Congratulations to Hugh Hefner (86) and his new wife, Crystal Hefner (née Harris) (26), who were wedded on New Year’s Day at the Playboy Mansion. As the happy couple embark on married life together, we consider the estate planning changes that couples (including civil partners) in a similar position might be considering following their conjugal union.
Whether the gossip about the “iron-clad” pre-nuptial agreement between Mr and Mrs Hefner is true, couples are well advised to consider a pre-nuptial or a post-nuptial agreement.
Rather than being designed to deprive a soon-to-be former spouse of the richer partner’s assets on divorce, these can be sensible agreements in which the couple can agree how to make certain that each party is well looked after in the event of divorce, while ensuring that other interested parties, such as children from previous marriages or sometimes even former spouses or partners, are not forgotten.
A new will:
In England, each spouse would need to re-execute his or her will on marriage (unless made in anticipation of the union). Although this seems more important for couples where there is a significant age gap, in fact it is vital for all couples as the act of marriage revokes an existing will.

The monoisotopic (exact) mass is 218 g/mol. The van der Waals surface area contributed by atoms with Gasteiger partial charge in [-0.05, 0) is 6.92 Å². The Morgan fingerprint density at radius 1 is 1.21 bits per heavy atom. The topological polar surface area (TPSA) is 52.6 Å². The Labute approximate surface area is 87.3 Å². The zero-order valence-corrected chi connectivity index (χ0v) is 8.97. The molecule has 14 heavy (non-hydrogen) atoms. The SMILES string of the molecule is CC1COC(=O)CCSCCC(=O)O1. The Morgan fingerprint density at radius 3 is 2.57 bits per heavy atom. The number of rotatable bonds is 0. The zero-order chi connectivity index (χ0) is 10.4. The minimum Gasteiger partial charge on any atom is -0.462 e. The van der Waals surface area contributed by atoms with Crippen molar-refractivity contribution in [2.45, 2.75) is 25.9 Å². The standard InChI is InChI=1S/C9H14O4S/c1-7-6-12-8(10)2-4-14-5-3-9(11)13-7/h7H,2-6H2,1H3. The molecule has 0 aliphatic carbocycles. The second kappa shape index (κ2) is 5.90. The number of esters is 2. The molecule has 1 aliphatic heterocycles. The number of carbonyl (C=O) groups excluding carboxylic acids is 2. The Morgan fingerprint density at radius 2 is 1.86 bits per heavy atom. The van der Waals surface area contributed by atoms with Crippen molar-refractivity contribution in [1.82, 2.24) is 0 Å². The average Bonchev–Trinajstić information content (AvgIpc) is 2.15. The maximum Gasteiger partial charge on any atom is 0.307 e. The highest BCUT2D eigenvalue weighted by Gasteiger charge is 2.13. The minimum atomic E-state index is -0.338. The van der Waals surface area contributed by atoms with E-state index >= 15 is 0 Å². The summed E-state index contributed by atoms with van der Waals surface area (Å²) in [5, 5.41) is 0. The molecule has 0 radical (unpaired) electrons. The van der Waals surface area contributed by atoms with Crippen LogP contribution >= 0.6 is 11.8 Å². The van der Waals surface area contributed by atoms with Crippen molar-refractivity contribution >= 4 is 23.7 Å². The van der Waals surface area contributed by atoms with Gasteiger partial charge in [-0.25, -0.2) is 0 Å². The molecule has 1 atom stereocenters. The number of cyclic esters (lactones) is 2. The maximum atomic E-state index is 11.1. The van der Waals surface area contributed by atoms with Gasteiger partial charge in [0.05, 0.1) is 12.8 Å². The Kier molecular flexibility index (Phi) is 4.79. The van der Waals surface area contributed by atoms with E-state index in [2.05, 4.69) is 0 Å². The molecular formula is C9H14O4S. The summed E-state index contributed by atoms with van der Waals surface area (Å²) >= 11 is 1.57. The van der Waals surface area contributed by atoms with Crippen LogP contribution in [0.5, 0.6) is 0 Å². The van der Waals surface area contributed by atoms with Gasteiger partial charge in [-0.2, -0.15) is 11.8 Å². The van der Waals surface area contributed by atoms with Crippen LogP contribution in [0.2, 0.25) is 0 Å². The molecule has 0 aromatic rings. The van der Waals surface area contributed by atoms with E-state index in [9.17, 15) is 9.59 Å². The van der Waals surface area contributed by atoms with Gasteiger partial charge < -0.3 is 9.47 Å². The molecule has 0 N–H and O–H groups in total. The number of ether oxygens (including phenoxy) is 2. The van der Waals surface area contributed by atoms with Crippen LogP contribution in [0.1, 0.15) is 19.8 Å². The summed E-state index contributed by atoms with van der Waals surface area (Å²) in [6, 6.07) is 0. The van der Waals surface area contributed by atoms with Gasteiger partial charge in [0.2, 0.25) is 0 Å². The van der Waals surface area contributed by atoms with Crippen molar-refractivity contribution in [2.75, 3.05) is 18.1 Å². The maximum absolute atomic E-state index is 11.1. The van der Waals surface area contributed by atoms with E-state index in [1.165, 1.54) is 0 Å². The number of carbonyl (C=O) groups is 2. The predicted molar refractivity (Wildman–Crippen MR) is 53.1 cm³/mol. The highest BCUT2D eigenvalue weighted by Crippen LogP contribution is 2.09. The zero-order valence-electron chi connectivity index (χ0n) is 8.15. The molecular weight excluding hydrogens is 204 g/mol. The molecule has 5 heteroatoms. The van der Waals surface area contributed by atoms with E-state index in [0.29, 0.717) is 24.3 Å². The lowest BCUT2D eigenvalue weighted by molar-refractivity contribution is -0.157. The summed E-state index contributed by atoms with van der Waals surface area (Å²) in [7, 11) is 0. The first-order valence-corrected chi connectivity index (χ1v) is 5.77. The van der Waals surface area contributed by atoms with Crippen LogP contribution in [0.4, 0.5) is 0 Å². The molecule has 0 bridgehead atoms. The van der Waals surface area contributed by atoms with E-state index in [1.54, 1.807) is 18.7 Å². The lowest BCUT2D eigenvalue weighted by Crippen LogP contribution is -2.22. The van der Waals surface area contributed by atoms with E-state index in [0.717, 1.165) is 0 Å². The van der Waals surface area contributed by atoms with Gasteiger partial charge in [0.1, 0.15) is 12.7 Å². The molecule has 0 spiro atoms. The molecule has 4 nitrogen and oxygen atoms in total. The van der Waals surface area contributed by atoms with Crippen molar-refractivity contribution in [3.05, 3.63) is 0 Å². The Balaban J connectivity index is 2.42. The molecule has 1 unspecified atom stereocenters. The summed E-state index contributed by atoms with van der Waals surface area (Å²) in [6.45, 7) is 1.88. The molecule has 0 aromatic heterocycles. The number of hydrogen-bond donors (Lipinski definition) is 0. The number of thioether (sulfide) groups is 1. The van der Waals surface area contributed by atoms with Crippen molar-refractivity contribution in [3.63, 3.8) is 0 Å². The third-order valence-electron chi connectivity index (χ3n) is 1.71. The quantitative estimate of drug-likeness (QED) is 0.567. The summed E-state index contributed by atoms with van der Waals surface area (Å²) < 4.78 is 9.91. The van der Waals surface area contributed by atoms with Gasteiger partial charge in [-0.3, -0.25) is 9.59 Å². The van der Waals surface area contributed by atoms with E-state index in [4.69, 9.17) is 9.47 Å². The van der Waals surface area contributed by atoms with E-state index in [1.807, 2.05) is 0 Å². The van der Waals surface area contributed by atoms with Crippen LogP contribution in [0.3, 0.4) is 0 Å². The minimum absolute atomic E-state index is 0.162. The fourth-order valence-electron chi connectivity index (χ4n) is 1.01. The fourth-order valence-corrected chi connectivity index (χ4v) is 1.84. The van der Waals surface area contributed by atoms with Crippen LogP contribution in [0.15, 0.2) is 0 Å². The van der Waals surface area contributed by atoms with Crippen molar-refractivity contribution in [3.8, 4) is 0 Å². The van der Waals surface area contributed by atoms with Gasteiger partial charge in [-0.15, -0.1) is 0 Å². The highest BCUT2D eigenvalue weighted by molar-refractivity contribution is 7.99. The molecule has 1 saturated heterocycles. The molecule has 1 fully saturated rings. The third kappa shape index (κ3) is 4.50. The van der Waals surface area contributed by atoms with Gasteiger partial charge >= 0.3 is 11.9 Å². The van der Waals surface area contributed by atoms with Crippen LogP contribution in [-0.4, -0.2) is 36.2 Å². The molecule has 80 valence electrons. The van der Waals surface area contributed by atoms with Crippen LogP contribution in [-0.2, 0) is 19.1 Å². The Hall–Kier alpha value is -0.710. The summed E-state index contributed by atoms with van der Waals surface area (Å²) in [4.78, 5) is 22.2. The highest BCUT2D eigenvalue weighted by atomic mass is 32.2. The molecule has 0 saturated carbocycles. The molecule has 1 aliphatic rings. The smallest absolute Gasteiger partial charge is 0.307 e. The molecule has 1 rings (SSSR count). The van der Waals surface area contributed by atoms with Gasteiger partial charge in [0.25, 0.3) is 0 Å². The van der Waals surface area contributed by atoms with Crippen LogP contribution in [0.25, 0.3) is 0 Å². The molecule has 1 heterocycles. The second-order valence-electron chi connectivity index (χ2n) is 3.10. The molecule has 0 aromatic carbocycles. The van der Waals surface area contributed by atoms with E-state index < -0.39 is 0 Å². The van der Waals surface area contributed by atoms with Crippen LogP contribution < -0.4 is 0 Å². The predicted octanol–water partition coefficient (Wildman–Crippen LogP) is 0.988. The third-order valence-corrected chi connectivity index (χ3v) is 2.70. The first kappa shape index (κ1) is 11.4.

Dying without a valid will is likely to result in assets passing only to the spouse and children in fixed proportions, without the gifts to institutions or charities such as those that Hugh is reported to have included in his own will.
In England, spouses with the same domicile status benefit from significant inheritance tax mitigation and if the recently issued draft legislation is enacted, spouses with a mis-matched domicile status can elect to have the same domicile status, in effect, postponing the 40 per cent inheritance tax charge until the death of the second spouse irrespective of actual domicile at the date of death.
When executing the new will, inheritance tax advice should also be taken.
Hugh Hefner and Crystal Harris at their wedding earlier this month
Lasting powers of attorney:
Whether or not one spouse is significantly older than the other, it is prudent to execute lasting powers of attorney (in relation to both health and welfare and to property and affairs) in the event that he or she loses mental capacity – even if these are never used in practice. In England, the power to manage a person’s assets is separate from the power to make health-care decisions.
The distinction is sensible, for example, when an adult child may already be involved in the family business and have a say in the family finances, whereas a new spouse may have a deep emotional connection enabling him or her to make the sorts of decisions that the incapacitated partner would have made about his or her own care needs.
The grieving process for a bereaved spouse is never easy, but some administrative difficulties following a death could be minimised with a little forward planning.
Everyone should ensure that their close family members know where to find their will and/or letters of wishes, particularly if these contain funeral or cremation wishes. A list of internet passwords and user-names should also be kept securely with testamentary documents to facilitate the winding-up of a deceased’s affairs.
This article first appeared on Spear’s
Corinne Staves is an associate at Maurice Turnor Gardner LLP.